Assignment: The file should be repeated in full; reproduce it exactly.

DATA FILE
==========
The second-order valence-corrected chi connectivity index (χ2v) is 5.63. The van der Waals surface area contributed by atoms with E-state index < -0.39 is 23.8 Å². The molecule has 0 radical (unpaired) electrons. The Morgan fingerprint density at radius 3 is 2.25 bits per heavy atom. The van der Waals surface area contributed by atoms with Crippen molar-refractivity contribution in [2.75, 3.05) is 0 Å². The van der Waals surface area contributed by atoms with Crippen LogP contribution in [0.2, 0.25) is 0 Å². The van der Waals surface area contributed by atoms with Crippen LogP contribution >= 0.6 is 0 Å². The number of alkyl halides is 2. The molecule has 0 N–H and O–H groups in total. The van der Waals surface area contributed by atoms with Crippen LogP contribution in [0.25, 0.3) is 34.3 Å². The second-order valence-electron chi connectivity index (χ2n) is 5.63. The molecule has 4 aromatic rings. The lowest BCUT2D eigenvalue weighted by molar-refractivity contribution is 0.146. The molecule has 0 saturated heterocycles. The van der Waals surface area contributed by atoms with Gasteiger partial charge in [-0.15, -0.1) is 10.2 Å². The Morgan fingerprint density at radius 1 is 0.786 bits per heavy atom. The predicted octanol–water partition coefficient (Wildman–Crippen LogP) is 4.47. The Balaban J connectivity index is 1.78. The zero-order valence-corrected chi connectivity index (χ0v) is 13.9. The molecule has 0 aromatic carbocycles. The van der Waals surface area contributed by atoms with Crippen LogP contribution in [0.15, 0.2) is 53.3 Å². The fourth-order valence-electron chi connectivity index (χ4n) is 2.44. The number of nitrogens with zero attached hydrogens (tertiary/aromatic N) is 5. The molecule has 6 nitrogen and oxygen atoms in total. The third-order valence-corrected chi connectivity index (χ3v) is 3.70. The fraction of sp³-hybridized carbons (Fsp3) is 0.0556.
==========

The second-order valence-corrected chi connectivity index (χ2v) is 5.63. The van der Waals surface area contributed by atoms with E-state index < -0.39 is 23.8 Å². The molecule has 0 radical (unpaired) electrons. The Morgan fingerprint density at radius 3 is 2.25 bits per heavy atom. The van der Waals surface area contributed by atoms with Crippen molar-refractivity contribution in [2.75, 3.05) is 0 Å². The van der Waals surface area contributed by atoms with Crippen LogP contribution in [0.2, 0.25) is 0 Å². The van der Waals surface area contributed by atoms with Crippen LogP contribution >= 0.6 is 0 Å². The number of alkyl halides is 2. The molecule has 0 N–H and O–H groups in total. The van der Waals surface area contributed by atoms with Crippen LogP contribution in [0.25, 0.3) is 34.3 Å². The second-order valence-electron chi connectivity index (χ2n) is 5.63. The molecule has 4 aromatic rings. The lowest BCUT2D eigenvalue weighted by molar-refractivity contribution is 0.146. The molecule has 0 saturated heterocycles. The van der Waals surface area contributed by atoms with Gasteiger partial charge in [-0.15, -0.1) is 10.2 Å². The Morgan fingerprint density at radius 1 is 0.786 bits per heavy atom. The predicted octanol–water partition coefficient (Wildman–Crippen LogP) is 4.47. The Balaban J connectivity index is 1.78. The zero-order valence-corrected chi connectivity index (χ0v) is 13.9. The molecule has 0 aromatic carbocycles. The van der Waals surface area contributed by atoms with Crippen LogP contribution in [0.15, 0.2) is 53.3 Å². The fourth-order valence-electron chi connectivity index (χ4n) is 2.44. The number of nitrogens with zero attached hydrogens (tertiary/aromatic N) is 5. The molecule has 6 nitrogen and oxygen atoms in total. The third-order valence-corrected chi connectivity index (χ3v) is 3.70. The fraction of sp³-hybridized carbons (Fsp3) is 0.0556.